Air Force's 1963 film may have been an answer to 'Dr. Strangelove'

"Well boys, I reckon this is it: nuclear combat, toe to toe with the Russkies." — Maj. T.J. "King" Kong

More than 45 years ago, actor Slim Pickens delivered those words in "Dr. Strangelove," a seminal Cold War black comedy.

In the film, a rogue Air Force general, Jack Ripper, convinced that fluoridated water is a communist plot, orders a nuclear attack on the Soviets, triggering Armageddon.

It's a tad late, but the United States Air Force has more to say on the matter.

"SAC Command Post," an 18-minute film made in 1963 belittling the possibility of such an unauthorized U.S. nuclear strike, has been unearthed at the National Archives in College Park, Md.

There's no evidence it was ever released publicly. But now it can be seen on a George Washington University Web site, where it was posted last Friday.

The film includes a tour of the Strategic Air Command's underground control center near Omaha and mentions that several measures have been taken to allow control center operations to continue even during a nuclear attack. Special air conditioners, for example, would filter out "nuclear contaminants." The "gold phone," which would be used to receive the orders triggering a nuclear attack, also is shown.

The film also went to great lengths to emphasize that procedures were in place so that, in the narrator's words, "World War III can't be triggered by an unauthorized launching of a nuclear bomb."

"They went to a lot of trouble to produce this," said William Burr, a senior analyst in charge of the nuclear history documentation project for the National Security Archive, an independent research organization at George Washington University.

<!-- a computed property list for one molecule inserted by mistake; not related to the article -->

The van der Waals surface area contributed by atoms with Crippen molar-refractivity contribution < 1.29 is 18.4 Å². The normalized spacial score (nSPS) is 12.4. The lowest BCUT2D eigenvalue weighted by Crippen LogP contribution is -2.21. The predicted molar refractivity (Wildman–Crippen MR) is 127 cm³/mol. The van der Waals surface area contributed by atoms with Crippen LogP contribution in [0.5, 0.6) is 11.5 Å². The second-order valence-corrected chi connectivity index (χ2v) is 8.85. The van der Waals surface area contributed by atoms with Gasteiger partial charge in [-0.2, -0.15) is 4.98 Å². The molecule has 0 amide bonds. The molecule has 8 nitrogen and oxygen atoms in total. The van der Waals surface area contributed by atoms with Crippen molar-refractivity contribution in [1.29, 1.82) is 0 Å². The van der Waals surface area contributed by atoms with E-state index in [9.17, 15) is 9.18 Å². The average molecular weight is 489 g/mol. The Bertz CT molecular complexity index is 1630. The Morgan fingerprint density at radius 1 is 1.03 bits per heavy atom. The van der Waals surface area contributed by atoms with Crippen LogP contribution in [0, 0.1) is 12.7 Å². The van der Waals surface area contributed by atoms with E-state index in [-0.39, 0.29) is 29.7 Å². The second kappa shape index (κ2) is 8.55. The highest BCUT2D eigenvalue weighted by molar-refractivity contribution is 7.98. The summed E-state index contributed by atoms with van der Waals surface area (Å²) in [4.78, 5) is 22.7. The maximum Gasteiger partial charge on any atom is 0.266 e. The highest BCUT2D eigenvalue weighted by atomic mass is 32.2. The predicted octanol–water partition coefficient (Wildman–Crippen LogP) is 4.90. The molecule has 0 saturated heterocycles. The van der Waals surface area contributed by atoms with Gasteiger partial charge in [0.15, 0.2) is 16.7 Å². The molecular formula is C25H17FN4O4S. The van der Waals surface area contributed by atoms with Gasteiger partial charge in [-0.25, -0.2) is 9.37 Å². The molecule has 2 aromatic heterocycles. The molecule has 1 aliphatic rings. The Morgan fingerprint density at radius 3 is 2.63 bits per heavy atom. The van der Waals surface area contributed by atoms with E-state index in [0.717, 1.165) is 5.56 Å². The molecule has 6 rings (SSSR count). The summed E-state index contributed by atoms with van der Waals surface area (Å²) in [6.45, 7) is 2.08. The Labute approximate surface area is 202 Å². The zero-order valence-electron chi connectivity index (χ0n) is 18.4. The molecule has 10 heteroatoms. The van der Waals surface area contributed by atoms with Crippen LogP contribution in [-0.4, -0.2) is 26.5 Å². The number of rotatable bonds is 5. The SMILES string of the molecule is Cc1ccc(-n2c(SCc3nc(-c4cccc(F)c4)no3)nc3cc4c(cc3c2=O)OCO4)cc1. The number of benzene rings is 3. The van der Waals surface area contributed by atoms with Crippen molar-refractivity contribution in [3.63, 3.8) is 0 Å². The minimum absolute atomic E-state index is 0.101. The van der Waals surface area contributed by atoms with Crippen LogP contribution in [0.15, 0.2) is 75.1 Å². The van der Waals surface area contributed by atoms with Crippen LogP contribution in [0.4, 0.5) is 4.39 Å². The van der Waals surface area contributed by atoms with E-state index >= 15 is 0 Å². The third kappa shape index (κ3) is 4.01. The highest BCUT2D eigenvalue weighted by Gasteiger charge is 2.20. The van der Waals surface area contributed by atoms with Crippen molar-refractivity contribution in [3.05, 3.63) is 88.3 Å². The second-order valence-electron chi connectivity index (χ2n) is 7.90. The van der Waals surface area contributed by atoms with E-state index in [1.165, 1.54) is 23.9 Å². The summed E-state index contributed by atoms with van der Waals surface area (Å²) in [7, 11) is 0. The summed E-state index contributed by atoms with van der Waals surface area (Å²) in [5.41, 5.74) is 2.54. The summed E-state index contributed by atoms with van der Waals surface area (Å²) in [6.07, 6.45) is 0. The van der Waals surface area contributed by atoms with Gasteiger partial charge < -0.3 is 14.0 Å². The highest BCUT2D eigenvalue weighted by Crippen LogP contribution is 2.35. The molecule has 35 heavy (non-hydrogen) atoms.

Burr discovered the film last year after he heard that the National Archives had a cache of Air Force films. Reviewing index cards describing the collection, he found "SAC Command Post" and ordered a DVD copy.

Burr figured that it was made in 1963, from the date on an Omaha World-Herald newspaper shown in the film. "Dr. Strangelove" wasn't released until the next year. But there had already been newspaper stories about it, including a New York Times interview in which director Stanley Kubrick outlined the plot, complete with the psychotic general who believed fluoridation was a conspiracy to sap and pollute our "precious bodily fluids."

The SAC film also countered "Fail Safe," a 1962 novel that would be made into a movie in 1964. It was about an attack order accidentally sent to a SAC bomber, which carried out a nuclear strike.

One mystery is why the SAC movie was never released. Burr said it's possible that the timing was simply wrong. By the time "Dr. Strangelove" came out, President Lyndon Johnson was trying to smooth relations with the Soviet Union.

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